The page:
Just last week, Unilever, the world’s largest buyer of palm oil, announced a commitment to buy all of its palm oil, including its palm kernel oil, from traceable sources by 2020. Cargill’s modest commitments explicitly exclude palm kernel oil, an important commodity in the US market. Cargill also has no commitment to traceability, a crucial element for achieving transparency and accountability.

Cargill is showing an alarming failure to deliver on its time-bound commitments, including to secure RSPO certification for all of its palm oil plantations by the end of 2010, and completion of a survey and review of the practices of its palm oil suppliers by early 2011.

This post was originally published by Rainforest Action Network.


Related Stories:

Top 3 Victims of Palm Oil: Wildlife, People and Planet

Miracle Rescue of Orangutan Caught in Snare

Terrified Orangutans Saved from Hunters


Photo from mizmak via flickr


Fred Hoekstra
Fred Hoekstra4 years ago

Thank you Ashley, for Sharing this!

federico bortoletto
federico b5 years ago

NO all'olio di palma.

Ruth R.
Ruth R5 years ago

Like Catherine D.'s comment "Evil exists because good people do nothing.
Boycott all palm oil.
If the manufacturer of the food item you desire cannot vouch for the FAIR TRADE and otherwise ETHICAL source of the palm oil in the food the produce,


Jamey V.
Jamey V.5 years ago

We need to protect this amazing creature, in my opinion one of the most interesting ones in this world.

Katherine Wright
Katherine Wright5 years ago

Boycott products and corporations that include palm oil in their products. A little education and some label reading will enlighten you and allow you to make more educated and environmentally and animal friendly decisions. It's simply the right thing to do. There are products out there that do not use palm oil. Use them. You'll be happy to know that you are making a positive difference.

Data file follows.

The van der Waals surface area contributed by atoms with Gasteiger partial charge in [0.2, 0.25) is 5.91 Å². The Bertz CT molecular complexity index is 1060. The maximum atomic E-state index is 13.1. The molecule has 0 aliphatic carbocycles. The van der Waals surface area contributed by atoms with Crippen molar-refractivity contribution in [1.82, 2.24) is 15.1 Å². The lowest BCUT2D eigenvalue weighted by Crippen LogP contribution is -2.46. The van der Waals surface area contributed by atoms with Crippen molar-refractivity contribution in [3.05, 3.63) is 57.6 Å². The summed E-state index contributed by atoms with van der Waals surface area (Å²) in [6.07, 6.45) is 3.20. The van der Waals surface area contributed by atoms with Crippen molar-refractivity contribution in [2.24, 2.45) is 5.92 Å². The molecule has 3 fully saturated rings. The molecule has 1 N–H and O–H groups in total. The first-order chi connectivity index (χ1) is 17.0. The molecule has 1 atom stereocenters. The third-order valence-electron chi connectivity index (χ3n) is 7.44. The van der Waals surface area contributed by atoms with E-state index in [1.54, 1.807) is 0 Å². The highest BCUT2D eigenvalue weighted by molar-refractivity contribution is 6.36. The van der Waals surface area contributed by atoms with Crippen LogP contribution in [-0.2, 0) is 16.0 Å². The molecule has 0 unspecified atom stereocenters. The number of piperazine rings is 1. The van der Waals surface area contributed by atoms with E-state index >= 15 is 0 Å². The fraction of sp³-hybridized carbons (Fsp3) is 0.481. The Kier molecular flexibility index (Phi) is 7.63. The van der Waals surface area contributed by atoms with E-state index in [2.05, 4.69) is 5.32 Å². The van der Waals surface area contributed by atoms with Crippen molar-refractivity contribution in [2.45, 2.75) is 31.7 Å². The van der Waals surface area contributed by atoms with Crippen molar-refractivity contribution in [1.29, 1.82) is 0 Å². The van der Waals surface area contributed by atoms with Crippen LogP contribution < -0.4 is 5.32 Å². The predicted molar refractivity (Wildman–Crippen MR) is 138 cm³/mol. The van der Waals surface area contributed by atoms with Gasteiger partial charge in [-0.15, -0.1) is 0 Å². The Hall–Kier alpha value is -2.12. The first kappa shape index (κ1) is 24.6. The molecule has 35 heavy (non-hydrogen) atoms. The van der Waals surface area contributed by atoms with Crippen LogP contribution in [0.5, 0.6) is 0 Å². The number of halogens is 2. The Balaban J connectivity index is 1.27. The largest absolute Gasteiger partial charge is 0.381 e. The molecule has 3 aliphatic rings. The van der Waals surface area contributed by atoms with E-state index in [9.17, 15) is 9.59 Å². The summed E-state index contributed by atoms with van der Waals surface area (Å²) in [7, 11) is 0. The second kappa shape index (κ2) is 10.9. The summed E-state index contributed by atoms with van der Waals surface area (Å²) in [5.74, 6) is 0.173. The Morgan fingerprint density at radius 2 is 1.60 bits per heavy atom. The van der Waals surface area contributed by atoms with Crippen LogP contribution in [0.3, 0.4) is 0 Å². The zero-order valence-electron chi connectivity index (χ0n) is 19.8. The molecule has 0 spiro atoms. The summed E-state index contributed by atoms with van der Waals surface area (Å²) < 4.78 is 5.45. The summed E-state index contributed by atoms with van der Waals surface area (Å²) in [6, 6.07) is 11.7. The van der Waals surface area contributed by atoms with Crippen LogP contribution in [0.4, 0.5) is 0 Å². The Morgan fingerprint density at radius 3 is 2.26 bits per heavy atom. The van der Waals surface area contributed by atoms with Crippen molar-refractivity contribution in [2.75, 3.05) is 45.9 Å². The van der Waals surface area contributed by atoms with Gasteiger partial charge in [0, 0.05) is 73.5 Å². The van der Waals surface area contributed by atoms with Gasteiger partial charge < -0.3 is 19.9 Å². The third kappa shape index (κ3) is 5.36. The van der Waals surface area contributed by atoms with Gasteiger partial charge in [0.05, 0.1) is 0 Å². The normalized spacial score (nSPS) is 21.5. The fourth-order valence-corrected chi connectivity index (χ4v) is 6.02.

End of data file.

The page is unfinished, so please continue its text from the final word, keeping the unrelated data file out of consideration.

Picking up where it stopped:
Carolyn SmithSmith
Cally Smith5 years ago

Yes and don't buy Dove products or anything by Unilever. Say no to Fairy Liquid too. Most biscuits contain palm oil sadly, and only buy good quality chocolate without the 'veg oil' content. Only buy crisps and chips with sunflower oil. Cleaning products? Buy Faith in Nature or Earth Friendly and DON'T assume that something labelled 'ECO' or similar doesn't contain palm oil - it probably does. Look out for Sodium Laurel/laureth sulphate (SLS) in your beauty and cleaning product ingredient list - this is derived from palm oil and is almost always near the top of the ingredients list ie: contains lots of it. The RSPO was founded in the nineties (it is completely useless), particularly since most of the certified palm oil isn't even in the chain. If Cargill and Unilever really cared it wouldn't take them almost a decade to start using RSPO certified palm oil. It's bullshit. I have absolutely NO IDEA how we can save the rainforest to be honest. Remember too, to watch where your timber comes from...........

Christine Stewart

Boycott ALL palm oil until the killing of orangutans stops! Especially Nutella, International delight coffee creamer, natural "no-stir" peanut butter, Smart Balance margarine, cheap holiday chocolates, frosting, etc...

Anita Wisch
Anita Wisch5 years ago

Read labels, put your wallet where your ethics are!

sheri denato
Past Member 5 years ago

NO Palm Oil!

Kari Knabe
Kari Knabe5 years ago

I will be reading labels (watching for palm oil as well as for the manufacturer) & boycotting - hit their pocketbook & hopefully they will pay attention!! Also, go to their Facebook page & post your protest to their unethical & environmentally dangerous practises!